In 2010, officials in New Haven, Conn., announced an initiative designed to disrupt tradition through college scholarship.
The primary objective was that New Haven Promise was not designed to lavish limitless resources on students unlikely to succeed. Instead the gambit was that an incentive program would motivate students and parents, who recognizing the opportunity, would change behaviors to ensure the completion of the requirements.
The following ten years have proven that a fiscally responsible approach could pay huge dividends for the city while not encouraging future loan debt for those unlikely to graduate, and thus, unlikely to afford the subsequent bills.
New Haven Promise has seen its qualifier roster grow from 140 to nearly 400 in that time. It has helped the enrollment in New Haven public schools — which had been mired in a downward trend for years — expand to a 50-year high.
Over 70 percent of the funded scholars come from households with incomes of less than $60,000 a year (nearly 40 percent from households under $30,000), while 90 percent of the qualifiers are Black, Indigenous and People of Color. The program has exponentially improved the chances of DACA students to attend college altogether and allowed new choices for the high performers. And the first four cohorts have proven that the students were up for the challenge as two-thirds of those who enrolled in a four-year college (even for just a semester) earned a bachelor’s degree.
Promise has also been working with local organizations and businesses to generate an internship and jobs pipeline as a return on the investment. Hundreds of Promise scholars have been placed in paid, career-focused internships in the summers and many of those who have graduated are leveraging their experience into landing full-time positions.
The mission of the Promise Council, a group of cross-sector business leaders committed to supporting scholars, is to provide access for many more.
For many a student, a college degree doesn’t translate to a job in their field of study and most aren’t sure why. Perhaps the major reason is that the hidden job market — where positions aren’t published — has grown larger and larger. That is especially true for students whose closest circle of family and friends have little experience with building business networks.
Members of the Council are willing to take a dive into their resources to support the enrichment of young talent as well as the inclusive growth in New Haven’s business, entrepreneurial and civic communities.
“I had access to an internship opportunity on Wall Street,” said Yale alum Ben Duster. “It became my career and, without that opportunity I don’t know how else I would have been introduced.”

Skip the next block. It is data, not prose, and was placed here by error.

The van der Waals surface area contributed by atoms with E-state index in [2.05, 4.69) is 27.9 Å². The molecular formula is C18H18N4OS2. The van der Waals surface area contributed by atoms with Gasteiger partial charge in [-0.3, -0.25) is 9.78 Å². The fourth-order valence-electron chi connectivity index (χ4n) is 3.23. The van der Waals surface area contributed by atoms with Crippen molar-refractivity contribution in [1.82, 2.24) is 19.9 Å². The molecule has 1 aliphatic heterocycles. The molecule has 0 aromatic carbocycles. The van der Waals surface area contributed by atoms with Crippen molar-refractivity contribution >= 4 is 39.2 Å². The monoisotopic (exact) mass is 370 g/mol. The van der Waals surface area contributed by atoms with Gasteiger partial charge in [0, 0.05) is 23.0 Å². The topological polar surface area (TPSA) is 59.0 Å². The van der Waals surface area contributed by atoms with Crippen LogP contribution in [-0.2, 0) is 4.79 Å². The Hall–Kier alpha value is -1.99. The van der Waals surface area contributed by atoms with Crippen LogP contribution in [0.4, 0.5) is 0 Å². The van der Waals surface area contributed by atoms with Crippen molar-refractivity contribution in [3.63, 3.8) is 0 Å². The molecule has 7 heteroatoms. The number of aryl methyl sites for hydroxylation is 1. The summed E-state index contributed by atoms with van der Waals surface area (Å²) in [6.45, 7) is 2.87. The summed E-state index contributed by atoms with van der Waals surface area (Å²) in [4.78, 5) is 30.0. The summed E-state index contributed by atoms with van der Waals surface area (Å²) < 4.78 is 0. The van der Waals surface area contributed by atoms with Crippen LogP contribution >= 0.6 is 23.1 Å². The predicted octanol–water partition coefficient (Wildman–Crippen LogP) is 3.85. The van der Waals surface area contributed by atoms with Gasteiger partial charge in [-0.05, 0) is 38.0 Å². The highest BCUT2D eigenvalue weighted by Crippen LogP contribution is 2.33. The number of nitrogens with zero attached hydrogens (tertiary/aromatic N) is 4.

The Council’s main goal is to catalyze Promise scholars’ ability to leverage executive expertise, preparing and equipping them for local and robust career opportunities. An additional goal is to work with industries to understand the value of hiring from the diverse and ever-growing talent pool that Promise has helped to cultivate.
“Beginning with the internships, certainly, I see our first job is to convince employers that this is not just a charity,” said Lesley Mills, the owner and operator of Griswold Home Care. “It’s a talent-driven organization and not a needs-based organization … Not only do they have to come to believe these are people of talent who are potential employees, but that they are going to invest not merely in the salary of the intern but the true mentoring and growth of that person as an employee.”
Promise’s initiative to strengthen and stimulate the economic vitality of the local employment markets starts early with the scholars succeeding in internship roles. Minimizing the lack of experience well before graduation is a key to opening doors.
“Promise is not an entitlement, but an earned benefit and it’s the easiest decision you can make as a hiring manager because you already understand the students have shown a commitment to hard work and discipline,” said John Cirello, who co-founded a law firm. “They are pre-vetted, and this makes it easier to see the quality.”
These students are not only pre-vetted, but they are likely to return to New Haven with a dramatic footprint. Unlike young folks hired from faraway places, Promise scholars serve as an example, inspiration and resource to their younger siblings, neighbors and school-aged students in the unique way only a New Haven resident can.
The Promise Council is as motivated as the students, ready to build a professional ecology and welcome the skills, talents and perspectives of the next generation of leaders to the city.
“Once young people leave college, there is a need to find quality jobs for companies looking to hire quality workers,” said Duster. “Promise makes the connection and meets the goal in the New Haven community of economic stimulation and the need to expand the industrial base that will attract more companies.”